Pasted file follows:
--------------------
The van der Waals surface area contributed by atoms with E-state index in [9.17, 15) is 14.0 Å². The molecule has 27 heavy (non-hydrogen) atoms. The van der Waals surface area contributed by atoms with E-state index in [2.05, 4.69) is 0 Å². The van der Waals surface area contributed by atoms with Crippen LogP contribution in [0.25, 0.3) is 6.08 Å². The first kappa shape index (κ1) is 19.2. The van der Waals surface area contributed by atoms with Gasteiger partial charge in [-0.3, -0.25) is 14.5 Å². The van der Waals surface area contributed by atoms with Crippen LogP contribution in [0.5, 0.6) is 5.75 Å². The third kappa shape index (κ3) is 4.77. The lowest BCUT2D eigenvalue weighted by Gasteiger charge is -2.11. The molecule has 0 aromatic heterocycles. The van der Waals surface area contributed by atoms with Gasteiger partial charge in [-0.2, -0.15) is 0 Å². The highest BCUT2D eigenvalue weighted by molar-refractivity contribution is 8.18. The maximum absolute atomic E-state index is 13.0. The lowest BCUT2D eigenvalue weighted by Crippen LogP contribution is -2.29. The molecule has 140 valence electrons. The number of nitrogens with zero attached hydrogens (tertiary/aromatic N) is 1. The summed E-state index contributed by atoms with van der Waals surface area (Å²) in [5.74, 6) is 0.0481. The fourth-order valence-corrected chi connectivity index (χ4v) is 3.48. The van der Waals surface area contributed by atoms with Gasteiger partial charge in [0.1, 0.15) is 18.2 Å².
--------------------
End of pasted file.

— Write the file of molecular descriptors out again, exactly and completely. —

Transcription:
The van der Waals surface area contributed by atoms with E-state index in [9.17, 15) is 14.0 Å². The molecule has 27 heavy (non-hydrogen) atoms. The van der Waals surface area contributed by atoms with E-state index in [2.05, 4.69) is 0 Å². The van der Waals surface area contributed by atoms with Crippen LogP contribution in [0.25, 0.3) is 6.08 Å². The first kappa shape index (κ1) is 19.2. The van der Waals surface area contributed by atoms with Gasteiger partial charge in [-0.3, -0.25) is 14.5 Å². The van der Waals surface area contributed by atoms with Crippen LogP contribution in [0.5, 0.6) is 5.75 Å². The third kappa shape index (κ3) is 4.77. The lowest BCUT2D eigenvalue weighted by Gasteiger charge is -2.11. The molecule has 0 aromatic heterocycles. The van der Waals surface area contributed by atoms with Gasteiger partial charge in [-0.2, -0.15) is 0 Å². The highest BCUT2D eigenvalue weighted by molar-refractivity contribution is 8.18. The maximum absolute atomic E-state index is 13.0. The lowest BCUT2D eigenvalue weighted by Crippen LogP contribution is -2.29. The molecule has 140 valence electrons. The number of nitrogens with zero attached hydrogens (tertiary/aromatic N) is 1. The summed E-state index contributed by atoms with van der Waals surface area (Å²) in [5.74, 6) is 0.0481. The fourth-order valence-corrected chi connectivity index (χ4v) is 3.48. The van der Waals surface area contributed by atoms with Gasteiger partial charge in [0.1, 0.15) is 18.2 Å².